Carbon Abatement Costs: Why the Wide Range of Estimates?
AbstractEstimates of marginal abatement costs for reducing carbon emissions derived from major economic-energy models vary widely. Controlling for policy regimes, we use meta-analysis to examine the importance of structural modeling choices in explaining differences in estimates. The analysis indicates that particular assumptions about perfectly foresighted consumers and Armington trade elasticities generate lower estimates of marginal abatement costs. Other choices are associated with higher cost estimates, including perfectly mobile capital, inclusion of a backstop technology, and greater disaggregation among regions and sectors. Some features, such as greater technological detail, seem less significant. Understanding the importance of key modeling assumptions, as well as the way the models are used to estimate abatement costs, can help guide the development of consistent modeling practices for policy evaluation.
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Bibliographic InfoPaper provided by Resources For the Future in its series Discussion Papers with number dp-03-42-rev.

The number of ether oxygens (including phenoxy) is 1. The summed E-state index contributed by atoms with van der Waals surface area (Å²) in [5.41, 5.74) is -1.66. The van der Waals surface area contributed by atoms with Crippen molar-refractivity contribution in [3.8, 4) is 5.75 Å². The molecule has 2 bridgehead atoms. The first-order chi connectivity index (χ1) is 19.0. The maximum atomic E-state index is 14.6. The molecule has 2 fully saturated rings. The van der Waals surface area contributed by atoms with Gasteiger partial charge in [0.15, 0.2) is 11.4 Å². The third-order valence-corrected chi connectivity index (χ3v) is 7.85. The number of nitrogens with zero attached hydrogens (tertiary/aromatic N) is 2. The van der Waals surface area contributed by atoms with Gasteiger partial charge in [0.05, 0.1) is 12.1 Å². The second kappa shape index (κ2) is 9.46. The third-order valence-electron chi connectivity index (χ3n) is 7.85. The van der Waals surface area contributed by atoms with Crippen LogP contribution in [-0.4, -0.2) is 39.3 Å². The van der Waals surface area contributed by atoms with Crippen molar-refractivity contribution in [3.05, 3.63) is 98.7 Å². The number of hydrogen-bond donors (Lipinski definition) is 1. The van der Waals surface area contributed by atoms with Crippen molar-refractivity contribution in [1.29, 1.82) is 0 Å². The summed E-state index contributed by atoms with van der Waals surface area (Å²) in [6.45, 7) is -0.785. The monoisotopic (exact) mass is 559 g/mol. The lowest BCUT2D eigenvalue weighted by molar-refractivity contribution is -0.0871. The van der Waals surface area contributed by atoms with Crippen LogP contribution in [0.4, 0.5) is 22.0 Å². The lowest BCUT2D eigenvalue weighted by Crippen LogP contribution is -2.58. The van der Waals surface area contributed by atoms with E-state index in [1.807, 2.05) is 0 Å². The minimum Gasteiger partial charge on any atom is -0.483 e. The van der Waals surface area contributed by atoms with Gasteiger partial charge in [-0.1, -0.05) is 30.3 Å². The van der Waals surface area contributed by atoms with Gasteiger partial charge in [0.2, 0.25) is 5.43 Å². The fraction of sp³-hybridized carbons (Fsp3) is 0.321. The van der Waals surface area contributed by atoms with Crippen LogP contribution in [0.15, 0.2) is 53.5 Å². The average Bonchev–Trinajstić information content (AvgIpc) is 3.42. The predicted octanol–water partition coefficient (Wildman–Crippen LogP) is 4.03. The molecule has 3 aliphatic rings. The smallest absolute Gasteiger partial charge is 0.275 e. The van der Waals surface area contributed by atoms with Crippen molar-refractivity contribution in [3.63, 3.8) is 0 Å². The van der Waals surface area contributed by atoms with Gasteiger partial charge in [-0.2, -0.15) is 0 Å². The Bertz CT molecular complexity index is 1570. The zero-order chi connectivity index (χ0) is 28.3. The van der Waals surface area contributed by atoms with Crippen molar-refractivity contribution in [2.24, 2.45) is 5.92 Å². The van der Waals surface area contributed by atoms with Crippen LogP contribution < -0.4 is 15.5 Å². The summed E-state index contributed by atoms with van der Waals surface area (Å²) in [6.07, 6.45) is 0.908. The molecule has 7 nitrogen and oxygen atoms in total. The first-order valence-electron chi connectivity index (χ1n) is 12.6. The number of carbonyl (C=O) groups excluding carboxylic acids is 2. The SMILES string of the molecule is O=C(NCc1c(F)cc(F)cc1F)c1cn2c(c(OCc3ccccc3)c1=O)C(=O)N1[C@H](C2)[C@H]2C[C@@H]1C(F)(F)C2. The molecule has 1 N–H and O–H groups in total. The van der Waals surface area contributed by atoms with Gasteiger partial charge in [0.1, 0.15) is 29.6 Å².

Date of creation: 01 Sep 2003
Date of revision:
climate models; carbon tax;
Other versions of this item:
- Carolyn Fischer & Richard D. Morgenstern, 2006. "Carbon Abatement Costs: Why the Wide Range of Estimates?," The Energy Journal, International Association for Energy Economics, vol. 0(Number 2), pages 73-86.
- Q4 - Agricultural and Natural Resource Economics; Environmental and Ecological Economics - - Energy
- Q25 - Agricultural and Natural Resource Economics; Environmental and Ecological Economics - - Renewable Resources and Conservation - - - Water
- D58 - Microeconomics - - General Equilibrium and Disequilibrium - - - Computable and Other Applied General Equilibrium Models
This paper has been announced in the following NEP Reports:
- NEP-ALL-2006-01-24 (All new papers)
- NEP-ENE-2006-01-24 (Energy Economics)
- NEP-ENV-2006-01-24 (Environmental Economics)
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